Allen McGarry: Gettin' By With A Little Help From My Friends
By: James Thomas, March 29, 2012
Kevin W. McCann - Allen McGarry (on trumpet) is joined on the Island Merchant stage by fellow musicians and friends.
Allen McGarry has already begun his strumming pattern and is about to launch into a song when the front door opens and a man with a small case steps over the threshold.
“Are you Allen?” he says, interrupting the music.
“I am!” McGarry says, warmly and completely unperturbed. “You wanna play that thing?”
Sure enough, a few minutes later the man is on stage playing mandolin on an Alison Kraus tune. Except for a brief huddle before the opening strains, the proceedings are entirely spontaneous.
Later on, after the gig, I ask McGarry how he arrived at the decision to add “and friends” to his weekly gig at The Island Merchant on Main Street Hyannis, in which he invites folks up to play with him.
If you go...
Allen McGarry & Friends
Every Friday at 7:30 PMThe Island Merchant 302 Main Street, Hyannis
“It’s kind of a leap of faith,” I point out.
“I am actively trying to attract good music here, and I suppose the discovery process involves some risk,” McGarry says. “There is,” he adds, laughing, “always the possibility that it’s a mistake.”
But with a polished crew of regular sidemen under McGarry’s capable leadership, the Friday show never fails to unfold with the natural affability and quiet confidence of a professional ensemble. McGarry’s beautiful singing voice and deep musicality are the center that holds.
A musical journey
McGarry’s musical journey has its roots in the 1960s. His family—including his eight brothers and sisters—moved to the Cape during the height of recorded music. With influences ranging from The Beatles to his father’s big band singers and his mother’s progressive church music, McGarry began trying his hand at the guitar.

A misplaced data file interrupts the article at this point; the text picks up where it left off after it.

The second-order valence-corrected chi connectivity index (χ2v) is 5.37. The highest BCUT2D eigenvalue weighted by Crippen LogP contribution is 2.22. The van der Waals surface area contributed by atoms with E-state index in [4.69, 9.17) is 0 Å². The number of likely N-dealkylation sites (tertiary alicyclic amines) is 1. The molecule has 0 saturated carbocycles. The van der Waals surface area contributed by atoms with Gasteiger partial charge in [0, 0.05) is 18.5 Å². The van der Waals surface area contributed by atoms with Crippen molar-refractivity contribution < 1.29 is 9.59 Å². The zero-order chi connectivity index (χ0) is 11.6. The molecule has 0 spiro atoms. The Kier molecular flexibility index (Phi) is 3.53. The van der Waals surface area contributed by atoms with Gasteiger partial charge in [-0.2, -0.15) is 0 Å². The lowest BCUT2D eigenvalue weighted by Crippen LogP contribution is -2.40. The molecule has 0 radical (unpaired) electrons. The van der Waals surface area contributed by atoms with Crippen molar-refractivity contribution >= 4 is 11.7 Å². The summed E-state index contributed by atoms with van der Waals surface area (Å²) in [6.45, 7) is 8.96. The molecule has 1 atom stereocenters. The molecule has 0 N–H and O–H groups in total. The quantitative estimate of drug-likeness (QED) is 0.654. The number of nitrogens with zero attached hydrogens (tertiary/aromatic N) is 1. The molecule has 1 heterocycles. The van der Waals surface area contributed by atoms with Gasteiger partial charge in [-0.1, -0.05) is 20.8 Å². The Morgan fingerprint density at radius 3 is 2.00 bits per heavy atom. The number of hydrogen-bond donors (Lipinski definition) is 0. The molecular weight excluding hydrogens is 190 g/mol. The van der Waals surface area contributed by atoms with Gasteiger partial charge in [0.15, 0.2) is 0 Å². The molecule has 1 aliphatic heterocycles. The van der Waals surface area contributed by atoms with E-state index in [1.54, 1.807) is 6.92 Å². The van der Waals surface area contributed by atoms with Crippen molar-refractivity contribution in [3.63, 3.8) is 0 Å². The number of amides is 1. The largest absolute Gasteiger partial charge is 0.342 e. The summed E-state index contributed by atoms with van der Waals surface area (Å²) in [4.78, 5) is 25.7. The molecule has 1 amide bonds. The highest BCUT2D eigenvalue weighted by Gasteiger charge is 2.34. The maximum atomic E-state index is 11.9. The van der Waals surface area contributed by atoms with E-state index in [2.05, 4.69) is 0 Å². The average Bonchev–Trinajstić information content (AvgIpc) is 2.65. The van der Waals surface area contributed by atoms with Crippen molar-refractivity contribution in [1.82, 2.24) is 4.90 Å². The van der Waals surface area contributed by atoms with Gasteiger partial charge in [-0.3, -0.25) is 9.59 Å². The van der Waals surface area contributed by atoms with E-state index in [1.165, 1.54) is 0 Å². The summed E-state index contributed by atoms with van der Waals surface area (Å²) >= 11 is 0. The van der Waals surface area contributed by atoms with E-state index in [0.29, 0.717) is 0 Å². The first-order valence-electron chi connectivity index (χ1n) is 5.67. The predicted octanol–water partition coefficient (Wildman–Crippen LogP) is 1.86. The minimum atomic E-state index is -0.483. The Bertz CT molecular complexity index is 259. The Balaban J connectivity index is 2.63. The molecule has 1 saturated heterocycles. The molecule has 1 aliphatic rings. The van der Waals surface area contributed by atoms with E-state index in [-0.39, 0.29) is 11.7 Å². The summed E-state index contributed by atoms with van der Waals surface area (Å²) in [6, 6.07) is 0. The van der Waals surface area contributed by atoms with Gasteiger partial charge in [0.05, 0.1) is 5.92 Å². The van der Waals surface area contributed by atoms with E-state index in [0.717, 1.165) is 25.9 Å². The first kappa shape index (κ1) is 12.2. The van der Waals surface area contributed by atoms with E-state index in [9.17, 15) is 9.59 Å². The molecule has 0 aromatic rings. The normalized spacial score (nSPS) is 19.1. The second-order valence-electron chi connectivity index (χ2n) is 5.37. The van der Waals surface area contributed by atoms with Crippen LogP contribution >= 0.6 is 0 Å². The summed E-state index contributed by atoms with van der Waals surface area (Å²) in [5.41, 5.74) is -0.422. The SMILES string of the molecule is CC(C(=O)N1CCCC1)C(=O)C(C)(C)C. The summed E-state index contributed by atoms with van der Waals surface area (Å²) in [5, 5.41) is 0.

He split his time as a full-time musician between summer resorts in Florida and winter resorts in New Hampshire through most of the 1990s. A decade ago, McGarry stepped away from music for family reasons: his children were growing up, and he wanted to spend what time remained with his own beloved parents.
It was their passing two years ago that brought McGarry back to music. He had been out of the business for a while and was transitioning back in with a few small gigs and private parties when the Island Merchant decided to give him a shot.
“The first night went pretty well, and they kept asking me to come back,” McGarry remembers. “It started as a solo act, but the season was winding down and I wanted to keep going. In the beginning, expanding to an ensemble was honestly a business calculus. I was thinking that some other musicians might bring their friends and put a few bodies in the place. But then it took on a life of its own and I suddenly had this band.”
McGarry balances his own strong identity as a solo musician with his desire to front a tight ensemble. The first set is longest and he plays it mostly alone or with a few special guests, performing deep cuts from classic albums, deeper cut gospel tunes, and the occasional ethnic song.
The second set includes a wide array of music and features his mainstay guys including Jack Hart on keys, Scott Lariviere on bass, Rick Levine on lead guitar, Jay Sheehan on drums, and Peter Sheehy on trumpet.
“I am a solo gig” McGarry says, “and I don’t ever want to part with that entirely. Most of the songs we’re playing with the group were developed for me to play solo. But a huge part of my quest to get a new start is working with a group, to grow as a musician.”